Thursday, September 04, 2008

First Among Sequels

Like many parties in the world, the Jasper Fforde series of novels that centre around Thursday Next is yet another one that I am late for. Showing up late often means that you’ve missed some of the festivities and have to play catch-up to get yourself to the same state of mellow bliss that your fellow revellers have less difficulty in reaching, given that they usually have a head start in working their way through the cocktails list.

So normally, I would expect reading First Among Sequels, the fourth in the Thursday Next series of fantasy/comedy fiction to be a bit challenging. Most fantasy novels that run across several volumes tend to be fairly closely interrelated, and as a reader you suffer terribly if you try to pick one up and try to work your way through it without the benefit of having read earlier volumes.

Thankfully, First Among Sequels does not suffer from this particular malaise of the multi-volume genre of writing. Fforde writes a standalone novel that for first-time readers like me does not overwhelm or discombobulate with multiple, cryptic references to events and characters from earlier volumes; where a character is repeated, a brief and helpful description is supplied, sufficient to let said character stand alone, but also purportedly to allow the reader familiar with earlier works connect all the dots. Similarly, events from prior novels are explained in brief, and for the first time reader offer just the right amount of colour to be useful background without boring you with excessive verbiage.

So what exactly is First Among Sequels about? Well, you see, that’s the hard one to explain. Thursday Next, secret agent and member of the officially-disbanded Secret Operations Network’s Jurisfiction department, is charged with the maintenance of law and order within BookWorld, the world / dimension / weird sort of place which is the place that all stories and novels are set. BookWorld is where stories actually happen, fictional characters exist, and narratives are played out on a daily basis. A journey into BookWorld could mean running into Cinderella, Gandalf, Juliet, Tess of the d’Urbervilles and even Flash Gordon. Next, having inspired several novels about her exploits, has variations of herself wandering through BookWorld, but since they’re “written” differently from her bear little resemblance to her other than physical (hence the title).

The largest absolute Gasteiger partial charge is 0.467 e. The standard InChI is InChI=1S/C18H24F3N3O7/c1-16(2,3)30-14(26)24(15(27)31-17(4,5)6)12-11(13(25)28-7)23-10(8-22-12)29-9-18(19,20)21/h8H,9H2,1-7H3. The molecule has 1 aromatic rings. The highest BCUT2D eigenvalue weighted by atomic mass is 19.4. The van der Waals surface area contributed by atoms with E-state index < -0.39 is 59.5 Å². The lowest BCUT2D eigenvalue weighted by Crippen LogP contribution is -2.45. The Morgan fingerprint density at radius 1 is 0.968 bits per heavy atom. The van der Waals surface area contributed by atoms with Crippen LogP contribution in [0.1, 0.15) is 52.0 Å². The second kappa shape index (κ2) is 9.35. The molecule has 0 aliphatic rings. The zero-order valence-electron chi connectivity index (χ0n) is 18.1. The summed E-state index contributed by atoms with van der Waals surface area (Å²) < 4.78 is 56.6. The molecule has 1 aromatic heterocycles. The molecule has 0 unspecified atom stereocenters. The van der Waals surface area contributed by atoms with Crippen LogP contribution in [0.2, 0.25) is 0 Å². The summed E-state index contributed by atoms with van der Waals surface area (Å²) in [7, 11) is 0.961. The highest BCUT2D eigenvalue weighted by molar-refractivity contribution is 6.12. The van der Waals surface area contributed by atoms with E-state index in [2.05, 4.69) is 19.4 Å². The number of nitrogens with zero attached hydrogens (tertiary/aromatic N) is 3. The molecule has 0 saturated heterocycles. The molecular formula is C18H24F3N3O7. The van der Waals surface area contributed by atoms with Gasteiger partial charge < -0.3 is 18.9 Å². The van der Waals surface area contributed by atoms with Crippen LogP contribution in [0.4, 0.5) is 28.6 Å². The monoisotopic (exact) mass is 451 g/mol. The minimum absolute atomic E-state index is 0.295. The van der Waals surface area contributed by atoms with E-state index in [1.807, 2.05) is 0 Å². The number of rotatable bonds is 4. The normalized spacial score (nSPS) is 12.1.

Next juggles her role as a member of Jurisfiction with the challenges of raising a family in Swindon and running an illegal cheese smuggling organisation – the separation of the Welsh Socialist Republic having led to a significant decline in cheese imports into the country. But her time in First Among Sequels will be complicated by having to deal with some unusual apprentices training to be Jurisfiction agents, trying to prevent the Books Council from turning Pride and Prejudice into an “interactive” reality show edition (a surreal attempt to stem a staggering fall in readership levels across the world) and also trying to ensure that her son, meant to be the future of the ChronoGuard (time travellers) actually gets his act together and joins the force instead of being a teenager that doesn’t bathe or shave and prefers to spend the day sleeping. Throw in legions of Mrs Danvers, who operate as the armies in the BookWorld, the Stiltonistas (Swindon’s infamous cheese mafia) and an evil corporation called Goliath that is trying to harness the technology to facilitate travel between BookWorld, and you have a novel of over 250+ that keeps you engaged, and often laughing out loud.

Fforde is reminiscent of Douglas Adams in his ability to create a parallel world in his writing, with the humour very dry and tongue-in-cheek and, well, very English. The writing is engaging, though by page 175 you do start to wonder about the point of it all. Though it sometimes feels as if Fforde had too many good jokes built into the story to risk editing out, generally though you get to the end without too much grief. And if you are a lover of literature, you can only admire and laugh at all the many references that he manages to pull into a tight script. Fforde also successfully works biting criticism of today’s culture, where reality TV and abysmal pop culture has led to a massive decline in good literature.

All in all, though a little long, First Among Sequels is an entertaining read, something to clear your literary palate in between more serious works of fiction, but for a lover of literature and for someone who knows their books, it is a tongue-in-cheek homage to the world of books. And perhaps as the biggest sign of what an enjoyable read this book is, I will be tracking down earlier volumes of the Thursday Next series...